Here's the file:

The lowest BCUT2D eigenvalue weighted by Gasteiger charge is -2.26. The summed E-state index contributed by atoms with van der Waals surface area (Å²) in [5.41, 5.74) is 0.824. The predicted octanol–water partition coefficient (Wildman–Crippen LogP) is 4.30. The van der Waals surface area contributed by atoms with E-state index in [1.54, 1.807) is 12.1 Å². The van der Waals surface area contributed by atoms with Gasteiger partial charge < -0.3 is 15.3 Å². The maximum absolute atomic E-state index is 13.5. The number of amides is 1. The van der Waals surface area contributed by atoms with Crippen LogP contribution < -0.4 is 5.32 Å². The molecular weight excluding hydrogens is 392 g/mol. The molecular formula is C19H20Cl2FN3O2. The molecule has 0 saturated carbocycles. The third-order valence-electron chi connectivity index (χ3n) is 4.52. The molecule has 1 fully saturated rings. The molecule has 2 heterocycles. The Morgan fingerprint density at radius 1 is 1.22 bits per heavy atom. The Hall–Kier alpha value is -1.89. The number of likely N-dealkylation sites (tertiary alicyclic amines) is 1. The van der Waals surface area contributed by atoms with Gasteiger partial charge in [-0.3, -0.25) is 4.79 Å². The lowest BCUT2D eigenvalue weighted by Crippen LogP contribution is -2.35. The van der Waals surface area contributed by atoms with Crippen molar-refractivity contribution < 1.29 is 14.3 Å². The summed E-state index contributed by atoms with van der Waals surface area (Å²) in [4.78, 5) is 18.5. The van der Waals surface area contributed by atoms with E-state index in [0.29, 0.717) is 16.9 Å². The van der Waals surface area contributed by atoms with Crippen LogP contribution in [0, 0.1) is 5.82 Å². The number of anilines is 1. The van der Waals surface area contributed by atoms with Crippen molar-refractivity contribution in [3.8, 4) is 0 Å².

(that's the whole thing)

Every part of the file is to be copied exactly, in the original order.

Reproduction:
The lowest BCUT2D eigenvalue weighted by Gasteiger charge is -2.26. The summed E-state index contributed by atoms with van der Waals surface area (Å²) in [5.41, 5.74) is 0.824. The predicted octanol–water partition coefficient (Wildman–Crippen LogP) is 4.30. The van der Waals surface area contributed by atoms with E-state index in [1.54, 1.807) is 12.1 Å². The van der Waals surface area contributed by atoms with Gasteiger partial charge < -0.3 is 15.3 Å². The maximum absolute atomic E-state index is 13.5. The number of amides is 1. The van der Waals surface area contributed by atoms with Crippen LogP contribution < -0.4 is 5.32 Å². The molecular weight excluding hydrogens is 392 g/mol. The molecular formula is C19H20Cl2FN3O2. The molecule has 0 saturated carbocycles. The third-order valence-electron chi connectivity index (χ3n) is 4.52. The molecule has 1 fully saturated rings. The molecule has 2 heterocycles. The Morgan fingerprint density at radius 1 is 1.22 bits per heavy atom. The Hall–Kier alpha value is -1.89. The number of likely N-dealkylation sites (tertiary alicyclic amines) is 1. The van der Waals surface area contributed by atoms with Gasteiger partial charge in [-0.3, -0.25) is 4.79 Å². The lowest BCUT2D eigenvalue weighted by Crippen LogP contribution is -2.35. The van der Waals surface area contributed by atoms with Crippen molar-refractivity contribution < 1.29 is 14.3 Å². The summed E-state index contributed by atoms with van der Waals surface area (Å²) in [4.78, 5) is 18.5. The van der Waals surface area contributed by atoms with E-state index in [0.29, 0.717) is 16.9 Å². The van der Waals surface area contributed by atoms with Crippen LogP contribution in [0, 0.1) is 5.82 Å². The number of anilines is 1. The van der Waals surface area contributed by atoms with Crippen molar-refractivity contribution in [3.8, 4) is 0 Å².